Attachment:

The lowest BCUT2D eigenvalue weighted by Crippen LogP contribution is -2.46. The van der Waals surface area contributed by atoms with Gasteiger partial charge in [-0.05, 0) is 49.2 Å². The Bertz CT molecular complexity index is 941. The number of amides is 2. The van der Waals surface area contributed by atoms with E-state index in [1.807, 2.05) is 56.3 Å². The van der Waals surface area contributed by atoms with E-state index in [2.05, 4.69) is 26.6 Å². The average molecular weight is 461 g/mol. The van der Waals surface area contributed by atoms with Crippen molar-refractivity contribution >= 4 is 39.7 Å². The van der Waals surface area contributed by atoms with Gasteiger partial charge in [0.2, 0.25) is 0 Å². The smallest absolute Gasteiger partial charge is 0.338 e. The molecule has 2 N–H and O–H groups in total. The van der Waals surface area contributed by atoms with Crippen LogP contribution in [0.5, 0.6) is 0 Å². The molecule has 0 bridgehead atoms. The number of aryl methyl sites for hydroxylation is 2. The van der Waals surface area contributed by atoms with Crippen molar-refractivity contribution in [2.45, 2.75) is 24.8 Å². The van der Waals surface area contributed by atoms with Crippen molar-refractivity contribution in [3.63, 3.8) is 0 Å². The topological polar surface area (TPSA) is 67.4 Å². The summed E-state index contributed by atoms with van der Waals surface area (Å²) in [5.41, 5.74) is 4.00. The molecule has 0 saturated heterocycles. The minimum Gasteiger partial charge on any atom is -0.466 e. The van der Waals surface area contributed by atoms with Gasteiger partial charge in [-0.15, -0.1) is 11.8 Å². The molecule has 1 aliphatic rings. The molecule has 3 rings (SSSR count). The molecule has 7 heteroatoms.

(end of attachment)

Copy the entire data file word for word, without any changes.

The lowest BCUT2D eigenvalue weighted by Crippen LogP contribution is -2.46. The van der Waals surface area contributed by atoms with Gasteiger partial charge in [-0.05, 0) is 49.2 Å². The Bertz CT molecular complexity index is 941. The number of amides is 2. The van der Waals surface area contributed by atoms with E-state index in [1.807, 2.05) is 56.3 Å². The van der Waals surface area contributed by atoms with E-state index in [2.05, 4.69) is 26.6 Å². The average molecular weight is 461 g/mol. The van der Waals surface area contributed by atoms with Crippen molar-refractivity contribution >= 4 is 39.7 Å². The van der Waals surface area contributed by atoms with Gasteiger partial charge in [0.2, 0.25) is 0 Å². The smallest absolute Gasteiger partial charge is 0.338 e. The molecule has 2 N–H and O–H groups in total. The van der Waals surface area contributed by atoms with Crippen LogP contribution in [0.5, 0.6) is 0 Å². The molecule has 0 bridgehead atoms. The number of aryl methyl sites for hydroxylation is 2. The van der Waals surface area contributed by atoms with Crippen molar-refractivity contribution in [2.45, 2.75) is 24.8 Å². The van der Waals surface area contributed by atoms with Crippen molar-refractivity contribution in [3.63, 3.8) is 0 Å². The topological polar surface area (TPSA) is 67.4 Å². The summed E-state index contributed by atoms with van der Waals surface area (Å²) in [5.41, 5.74) is 4.00. The molecule has 0 saturated heterocycles. The minimum Gasteiger partial charge on any atom is -0.466 e. The van der Waals surface area contributed by atoms with Gasteiger partial charge in [-0.15, -0.1) is 11.8 Å². The molecule has 1 aliphatic rings. The molecule has 3 rings (SSSR count). The molecule has 7 heteroatoms.